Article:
Caregiving responsibilities; Parenting; Children living with HIV/AIDS


  • Ayi Haryani Bandung School of Social Works (STKS)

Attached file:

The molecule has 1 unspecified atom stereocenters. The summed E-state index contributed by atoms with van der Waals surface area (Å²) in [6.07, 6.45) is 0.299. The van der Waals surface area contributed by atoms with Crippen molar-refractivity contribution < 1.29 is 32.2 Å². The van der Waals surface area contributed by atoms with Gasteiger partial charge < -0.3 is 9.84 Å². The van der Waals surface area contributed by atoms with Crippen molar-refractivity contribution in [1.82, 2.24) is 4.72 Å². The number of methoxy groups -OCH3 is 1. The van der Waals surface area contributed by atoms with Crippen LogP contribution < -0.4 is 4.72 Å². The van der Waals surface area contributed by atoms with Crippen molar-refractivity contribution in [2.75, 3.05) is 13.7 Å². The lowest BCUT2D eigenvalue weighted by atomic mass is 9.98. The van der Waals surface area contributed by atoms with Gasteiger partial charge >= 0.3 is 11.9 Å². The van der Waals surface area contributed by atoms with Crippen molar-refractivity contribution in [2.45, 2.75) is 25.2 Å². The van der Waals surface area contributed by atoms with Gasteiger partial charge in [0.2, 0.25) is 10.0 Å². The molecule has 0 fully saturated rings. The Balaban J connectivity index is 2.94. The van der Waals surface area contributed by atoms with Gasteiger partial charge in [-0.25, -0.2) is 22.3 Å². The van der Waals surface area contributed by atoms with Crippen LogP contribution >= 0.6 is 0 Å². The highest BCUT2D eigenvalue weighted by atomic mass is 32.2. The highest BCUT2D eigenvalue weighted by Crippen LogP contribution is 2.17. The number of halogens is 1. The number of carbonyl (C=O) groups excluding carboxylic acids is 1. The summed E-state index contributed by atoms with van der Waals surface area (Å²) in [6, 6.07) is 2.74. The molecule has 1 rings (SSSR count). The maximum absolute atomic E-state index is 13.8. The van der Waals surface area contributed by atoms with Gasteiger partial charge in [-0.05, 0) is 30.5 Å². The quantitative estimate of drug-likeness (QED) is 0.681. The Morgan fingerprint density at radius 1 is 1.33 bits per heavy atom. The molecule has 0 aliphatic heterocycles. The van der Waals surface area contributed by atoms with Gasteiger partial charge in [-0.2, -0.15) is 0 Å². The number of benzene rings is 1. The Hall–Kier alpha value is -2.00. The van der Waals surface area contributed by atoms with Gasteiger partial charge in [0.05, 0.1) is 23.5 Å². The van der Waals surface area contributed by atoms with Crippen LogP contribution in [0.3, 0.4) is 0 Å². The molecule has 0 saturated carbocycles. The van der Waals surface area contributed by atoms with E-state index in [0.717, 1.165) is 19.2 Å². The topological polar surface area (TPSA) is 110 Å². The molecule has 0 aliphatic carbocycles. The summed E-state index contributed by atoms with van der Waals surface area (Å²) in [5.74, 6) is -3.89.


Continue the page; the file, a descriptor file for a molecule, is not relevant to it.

Objective: The HIV/AIDS epidemy on Children have devastating impacts on the survival and development of the children. Limited availability and access to government services, stigma and discrimination, as well as the absence and declining abilities of parents in meeting the needs of the children living with HIV/AIDS (CLWHA) raises the risk for those children to experience severe neglect. The purpose of this study is to examines the responsibilities of child care and to identify those who carry out the role of parenting for children with HIV/AIDS in Bandung. Methods: This study applies descriptive method, with a qualitative approach. Indept Interviews conducted on social workers in four service providers institutions for people with HIV / AIDS in the city of Bandung. Results: 29 out of 46 (56%) CLWHA that gets assistance from service providers  have lost one or both parents. There are 17 couples of PLWHA parents and caregivers could not fully functions as providers for the needs of their children, due to their health conditions that gradually decreased, complexity of their drug regimens, stigma and fear that associated with death, and also have to care for their families.  There is only 11 parents who continue to carry out their parenting responsibilities and roles. While 35 of CLWHA, sequentially, cared by  grandparents, or aunts/uncles as relatives that most widely taken over the responsibilities and roles of caregiving. They do this with the main reason for the absence and the inability of parents because of health problems, behavioral, and economic capacity of the family. The existence of strong emotional bond amongs the extended family, and the intention to protect family honors also has prevents family from handing over the childcare to outsiders, which then prevents the child from being abandoned. Conclusion: This study showed that limited availability and adequacy of governmental services, stigma and disriminasi, absenteeism and the poor capacity of the parents, does not directly cause severe neglect for CLWHA. Traditional cultural values related to extended family life have strengthened the role of the nuclear family and relatives to maintain their parenting responsibilities on children of their relatives.


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